This event in the “Free Jazz from the Sanctuary” series is co-sponsored by the Arts Department at RPI and the Albany Sonic Arts Collective, with support from the NY State Council on the Arts and the NY State Music Fund, established by the New York State Attorney General at Rockefeller Philanthropy Advisors.

 Admission $10.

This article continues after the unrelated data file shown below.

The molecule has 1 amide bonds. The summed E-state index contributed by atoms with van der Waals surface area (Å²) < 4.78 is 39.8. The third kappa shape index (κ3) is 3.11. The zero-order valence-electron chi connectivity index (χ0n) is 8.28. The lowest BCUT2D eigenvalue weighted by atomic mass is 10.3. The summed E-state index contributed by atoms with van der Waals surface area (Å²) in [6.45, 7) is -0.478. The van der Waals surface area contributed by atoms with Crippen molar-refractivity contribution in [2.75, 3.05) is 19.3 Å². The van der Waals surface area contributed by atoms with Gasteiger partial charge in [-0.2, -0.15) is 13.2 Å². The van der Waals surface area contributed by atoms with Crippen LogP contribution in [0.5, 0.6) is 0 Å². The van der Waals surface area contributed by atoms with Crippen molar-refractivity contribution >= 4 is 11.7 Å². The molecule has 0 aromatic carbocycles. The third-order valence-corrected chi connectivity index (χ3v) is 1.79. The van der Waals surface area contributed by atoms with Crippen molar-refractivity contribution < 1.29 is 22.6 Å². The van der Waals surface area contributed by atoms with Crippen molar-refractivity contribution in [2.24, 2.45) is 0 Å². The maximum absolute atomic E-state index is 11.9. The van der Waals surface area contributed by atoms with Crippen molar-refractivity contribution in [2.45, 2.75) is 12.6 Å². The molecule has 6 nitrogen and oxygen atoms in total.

Our press release: Master Drummer William Hooker Performs Live Soundtrack for Silent Film Classic “The Symbol of the Unconquered” at Sanctuary Season Opener (TROY) NYC-based drummer William Hooker makes his Capital Region premiere at The Sanctuary for Independent Media on Saturday, February 14, 2009 at 8 PM for a screening of the Oscar Micheaux 1920 silent film classic “The Symbol of the Unconquered.” Admission for the all-ages show is $10. This performance is part of the 13-part “Free Jazz from the Sanctuary” series being videotaped for national distribution. Call (518) 272-2390, email info@MediaSanctuary.org, or visit www.MediaSanctuary.org for directions and more information. The Sanctuary for Independent Media is located at 3361 6th Avenue in North Troy. Percussionist William Hooker—a genre-bending free jazz legend whose collaborations range from the Isley Brothers to Sonic Youth—will improvise a live soundtrack to this recently-rediscovered 1920 silent film by pioneering African-American filmmaker Oscar Micheaux, originally advertised as a chance to come see “the annihilation of the Ku Klux Klan.” William Hooker biography: by Nathan Bush, from www.AllMusic.com Working on the periphery of the jazz world since he moved to New York in 1974, William Hooker’s kinetically charged, free-time drumming style and spoken word poetry have been matched with some of the finest improvising talent across generations and stylistic boundaries. From solo explorations to collaborations with Billy Bang, Lee Ranaldo, and DJ Olive, Hooker’s music has surfaced on a smattering of independently minded record labels aiming to document some of the most distinctive musicians working this indefinable terrain. Born in New Britain, CT, on June 18, 1946, William Hooker initially approached the drum kit with reluctance. Hesitancy was soon replaced by commitment, however, and at age 12, he was getting his first taste of performing, supporting the Isley Brothers, Dionne Warwick, and Gary “U.S.” Bonds as a member of the Flames. In college, he enrolled in a course on 20th Century Composers, writing a paper on the atonal music of Alban Berg. Combined with an independent study of the jazz albums on Blue Note Records, the drummer was ensured a unique music education. Local musicians like the tenor saxophonist Al Pitts and bassist Bob Snell provided more practical tutelage. Hooker eventually made a trek out to the West Coast with his good friend Tyrone Lampkin (future drummer for Parliament/Funkadelic), an eye-opening experience for the young musician. While he was disappointed by the lack of ability on the jazz scene as a whole, the radical consciousness of the period led to his initial attempts at “free” playing. Hooker moved back to Hartford, CT, where he lived briefly before heading to New York in 1974. In his new home, the drummer quickly established himself amongst the city’s jazz, loft scene. The new jazz of Delmark and Actuel BYG began replacing the Blue Note Records in his collection. Unable to find a label for himself, Hooker established the non-profit Reality Unit Concepts to fund his debut, 1978’s Is Eternal Life, a collection of solo, duo, and trio performances with prominent tenor saxophonists David Murray and David S. Ware and altoist Jemeel Moondoc. Hooker spent much of the 1980s hard at work, performing with a number of his own ensembles. Rather than establishing a regular unit, the drummer drew from a community of musicians that included trumpeter Lewis Barnes, saxophonists Blaise Siwula and Charles Compo, pianist Mark Hennen, and guitarist Jesse Henry. Sadly, little of the music he made during the decade found its way onto records. It wasn’t until the early ’90s that more outlets became available. Hooker’s work emerged on independent labels like Knitting Factory, Silkheart, and Homestead. The drummer began receiving increasing attention from the underground rock sector. Fans and artists of post-punk and indie rock were turning their ear toward experimental and improvised music, including the sort of free jazz Hooker performed. Sonic Youth’s Thurston Moore, a longtime admirer of the genre, released the drummer’s Subconscious album (1994) on his Ecstatic Peace label. Hooker soon began performing with younger musicians beyond the immediate scope of jazz (oftentimes at Knitting Factory jams). Shamballa (1993) pits Hooker’s fiery drumming against the unkempt feedback bursts of Moore and the calculated guitar electronics of Elliot Sharp. Envisioning (1994) captures an improv date with Sonic Youth’s Lee Ranaldo that includes spoken word segments. The duo was joined by the ecstatic electric harp work of Zeena Parkins for the date that produced 1995’s the Gift of Tongues. Hooker also brought electronics into his music, collaborating with Brian Doherty, Doug Walker, and Gert-Jan Prins, and turntablists DJ Olive (on 1995’s Armageddon and 1997’s Mindfulness) and Christian Marclay (2000’s Bouquet). Oscar Micheaux biography: by Joseph Worrell, from www.SilentEra.com Writer, producer and director, Oscar Micheaux is the father of Afro-American cinema. The most prolific Afro-American filmmaker of the silent era, Micheaux produced more than 40 films between 1919 and 1940, and was active as a novelist until his death. Quaintly referred to as the “Cecil B. De Mille of Race Movies,” Micheaux was a controversial figure during his lifetime. Like today’s premier Afro-American director Spike Lee, Micheaux and his films were publicly misunderstood. The grandson of a slave, and the fifth of 11 children, Micheaux was born in Metropolis, Illinois on January 2, 1884. He worked at various jobs, a coal miner, a stockyards worker and a Pullman porter, before becoming a homesteader and novelist in Gregory, South Dakota, in the 1910s. Failing to get his novel, The Homesteader, made into a film through the Lincoln Motion Picture Company, Micheaux established his own motion picture and book publishing company while studying the techniques of film production. The Micheaux Film and Book Publishing Corporation, founded 1918 in Chicago, would soon be the most prolific of all black-owned independent film companies. The Homesteader (1919) with Charles D. Lucas, Evelyn Preer and Iris Hall was his first entry in the race-film industry. A fledging industry known as “race movies,” existed in the United States from 1910 to the end of World War II. Made predominantly by Blacks (especially in the 1920s) for black audiences, these independent films emerged from a direct response to Jim Crow theaters and an exclusionary Hollywood system. They were a part of the Afro-American community’s attempts in countering and providing alternative images to the stereotypes so prevalent in mainstream culture. The William D. Foster Film Company, actor and cofounder Nobel Johnson’s Lincoln Motion Picture, The Richard F. Norman Company of Florida (The Flying Ace, 1926), and the Philadelphia-based Colored Players Film Corp. (The Scar of Shame, 1929) were other important race-film producers. Produced outside the Hollywood system, Micheaux’s race cinema cannot be viewed as commercial entertainment. An appreciation of them must take Afro-American history and the prevailing ideology into context. Micheaux and other black filmmakers experienced manifold financial, technical and systemic obstacles in producing and distributing their films. He produced his films on low ‘shoestring’ budgets and marketed them himself peddling and reediting a single print from city to city for exhibitors, regional censorship boards and theatre owners. Always in search for new markets, Micheaux traveled to Europe and South America. An enterprising showman, Micheaux used this forte in persuading hesitant Southern theater owners to screen his films in segregated cinemas or at blacks-only “midnight ramble” showings. While on promotional tours, he would procure financial backers for upcoming projects, encourage black businessmen to invest in black theaters and scout for fresh screen talent. Micheaux Productions went bankrupt in 1928, reincorporated in 1930, going into final receivership in 1940. Like D.W. Griffith, Cecil B. DeMille and John Ford, Micheaux also created his own star system/stock company of featured players. Evelyn Preer, a talented dramatic actress with the Lafayette Theatre Players Company, was his first leading lady. She starred in nine Micheaux features and was, in addition, a popular musical comedy and race recording artist. Lawrence Chenault, Lorenzo Tucker (dubbed the “black Rudolph Valentino”), Clarence Brooks, Ethel Moses, Andrew Bishop (a regular villain), Shingzie Howard, Alec Lovejoy, Katherine Noisette, Laura Bowman and his statuesque wife, Alice B. Russell, were other Micheaux regulars. Attractive and assertive personalities, they were detached from the Afro-American menial stereotypes found in Hollywood films. Biographical details about Micheaux players remain obscure. Micheaux, a maverick and a social activist, did not hesitate in confronting issues that agitated both black and white audiences. His films interrogated the value systems of both communities in a variety of controversial subjects, causing problems with the press and state censors in the process. In essence, Micheaux’s films represented the emergence of a radical black voice in the mass media. Tales of mixed-race relationships or miscegenation was his favorite theme in critiques of ‘passing,’ assimilation and racial betrayal. His second feature, Within Our Gates (1920), was a rebuttal to D.W. Griffith’s Ku Klux Klan propaganda of The Birth of a Nation (1915). Micheaux’s multiple subplots revolve around the travails of heroine Sylvia Landry (Evelyn Preer) and her attempt to raise money from a wealthy Boston patroness to save a Southern black school. Within Our Gates remains a poignant indictment of a Southern lynching and the attempted rape of the mixed race heroine by a white molester who turns out to be her father. Here, Micheaux counters and exposes the trajectory contradictions of Klan vigilantism and White America’s fears of miscegenation. His films reflected his racial ‘uplift’ didacticism and were part of his attempts to raise social consciousness while probing the black community’s values in a realistic, if not always ‘positive’ light. Body and Soul (1925) featured Paul Robeson in his screen debut. Robeson plays a dual role of a ‘good’ twin brother and a bogus ‘preacher’ who preys on a small community’s religious fervor and then attempts to rape the heroine Julia Theresa Russell (Micheaux’s future sister-in-law). The Afro-American press, sometimes misguided, criticized him for representing corruption in the black clergy (a sensitive area) and ‘exploiting’ black urban life, crime and sexuality in his films. The film ran into trouble with New York censors. The censored and truncated print of Body and Soul, unfortunately, is all that survives of Micheaux’s original intentions. Forgotten for many years, most of Micheaux’s films were mislaid or destroyed. The Homesteader (1919), The Brute (1920), The Gunsaulus Mystery (1921), Birthright (1924), The House Behind the Cedars (1925), The Conjure Woman (1926), The Spider’s Web (1927), The Millionaire (1927), The Wages of Sin (1928) are among his presumed lost silent films. A Daughter of the Congo (1930), a part-talkie, and Easy Street (1930) are also presumed lost. The Library of Congress holds a 16mm reduction print of The Exile (1931), his first full-length sound feature. Considered lost for decades, Within Our Gates (La Negra) was discovered in Madrid’s Filmoteca Espanol in 1990. The Library of Congress later restored and retranslated its subtitles. Within Our Gates, The Symbol of the Unconquered (1920) discovered in a Belgian archive, and Body and Soul (restored by George Eastman House) are Micheaux’s earliest surviving features. Only Within Our Gates (1920) and Body and Soul (1925) are available on VHS and DVD home video. His equally rare sound films, Veiled Aristocrats (1932), The Girl from Chicago (1932), Murder in Harlem (1935), God’s Stepchildren (1937), Swing! (1938) and Lying Lips (1939) are currently available. Difficult to situate in history, it was convenient to ignore race filmmaking as an aesthetic or political practice. Today, Micheaux and his contemporaries (The R.F. Norman Company and The Colored Players Corporation) are experiencing a renaissance of critical study and appreciation. The recent efforts of archivists Pearl Bowser, Jane Gaines and J. Ronald Green have ensured that their legacy is finally being recognized as a worthy contribution to American cinema. Micheaux died on March 25, 1951 in Charlotte, North Carolina, of heart disease. In 1987, he was honored with a star on Hollywood Boulevard. He remains a major film stylist and politico. Plot summary for The Symbol of the Unconquered: by Hans J. Wollstein, from www.allmovie.com This early-black cinema silent was produced and directed by the era’s most prolific African-American filmmaker Oscar Micheaux. Iris Hall played Evon Mason, “a beautiful Negress” travelling West to inspect her inheritance, a gold mine. She is thrown out of the area’s only hotel but is cared for by a black prospector (Lawrence Chenault), whose life she later saves. Racism rarely reared its ugly head in Micheaux’s films, at least not directly. It is therefore noteworthy that Symbol of the Unconquered contains a scene wherein the protagonist is barred from an all-white hotel, a situation all too familiar to the film’s African-American target audience. Symbol of the Unconquered also featured Walker Thompson, E.G. Tatum, Jim Burris, Mattie Wilkes, and Leigh Whipper. The latter, the first black member of Actors Equity and the founder of the Negro Actors Guild, was a highly regarded Broadway actor whose best remembered screen role was that of Crooks in Lewis Milestone’s film “Of Mice and Men.” Background on Oscar Micheaux and “The Symbol of the Unconquered”: “Identity and Betrayal: The Symbol of the Unconquered and Oscar Micheaux’s ‘Biographical Legend'” by Pearl Bowser and Louise Spence in The Birth of Whiteness by Daniel Berndardi http://tinyurl.com/Micheaux-analysis With A Crooked Stick: The Films of Oscar Micheaux by J. Rondald Green http://tinyurl.com/Micheaux-history Local presentation of William Hooker and “The Symbol of the Unconquered” is made possible by volunteer labor, small financial contributions from hundreds of patrons of The Sanctuary For Independent Media, in-kind support from the Arts Department at RPI, and funding from the Presenting program at the New York State Council on the Arts and The NY State Music Fund (established by the New York State Attorney General at Rockefeller Philanthropy Advisors). The Sanctuary for Independent Media is a telecommunications production facility dedicated to community media arts, located in an historic former church at 3361 6th Avenue in North Troy, NY. The Sanctuary hosts screening, production and performance facilities, training in media production and a meeting space for artists, activists and independent media makers of all kinds. # # # Hi res image of William Hooker: http://tinyurl.com/hooker-image